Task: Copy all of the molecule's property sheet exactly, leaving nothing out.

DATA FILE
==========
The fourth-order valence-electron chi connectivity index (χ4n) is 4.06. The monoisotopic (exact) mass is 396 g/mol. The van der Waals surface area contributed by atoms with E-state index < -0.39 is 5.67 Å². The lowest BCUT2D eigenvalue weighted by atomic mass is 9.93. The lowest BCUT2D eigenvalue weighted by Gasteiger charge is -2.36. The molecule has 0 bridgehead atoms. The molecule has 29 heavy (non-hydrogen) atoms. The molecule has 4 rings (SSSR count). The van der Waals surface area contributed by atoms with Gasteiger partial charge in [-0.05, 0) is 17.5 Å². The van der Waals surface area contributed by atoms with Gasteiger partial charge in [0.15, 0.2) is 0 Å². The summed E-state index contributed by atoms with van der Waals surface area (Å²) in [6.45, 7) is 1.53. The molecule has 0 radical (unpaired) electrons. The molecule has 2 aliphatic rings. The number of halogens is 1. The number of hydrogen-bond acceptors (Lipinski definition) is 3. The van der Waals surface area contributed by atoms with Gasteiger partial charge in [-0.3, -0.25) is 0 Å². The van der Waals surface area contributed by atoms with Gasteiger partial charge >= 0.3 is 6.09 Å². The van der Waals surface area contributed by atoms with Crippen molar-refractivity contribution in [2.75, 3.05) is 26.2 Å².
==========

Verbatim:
The fourth-order valence-electron chi connectivity index (χ4n) is 4.06. The monoisotopic (exact) mass is 396 g/mol. The van der Waals surface area contributed by atoms with E-state index < -0.39 is 5.67 Å². The lowest BCUT2D eigenvalue weighted by atomic mass is 9.93. The lowest BCUT2D eigenvalue weighted by Gasteiger charge is -2.36. The molecule has 0 bridgehead atoms. The molecule has 29 heavy (non-hydrogen) atoms. The molecule has 4 rings (SSSR count). The van der Waals surface area contributed by atoms with Gasteiger partial charge in [-0.05, 0) is 17.5 Å². The van der Waals surface area contributed by atoms with Gasteiger partial charge in [0.15, 0.2) is 0 Å². The summed E-state index contributed by atoms with van der Waals surface area (Å²) in [6.45, 7) is 1.53. The molecule has 0 radical (unpaired) electrons. The molecule has 2 aliphatic rings. The number of halogens is 1. The number of hydrogen-bond acceptors (Lipinski definition) is 3. The van der Waals surface area contributed by atoms with Gasteiger partial charge in [-0.3, -0.25) is 0 Å². The van der Waals surface area contributed by atoms with Gasteiger partial charge >= 0.3 is 6.09 Å². The van der Waals surface area contributed by atoms with Crippen molar-refractivity contribution in [2.75, 3.05) is 26.2 Å².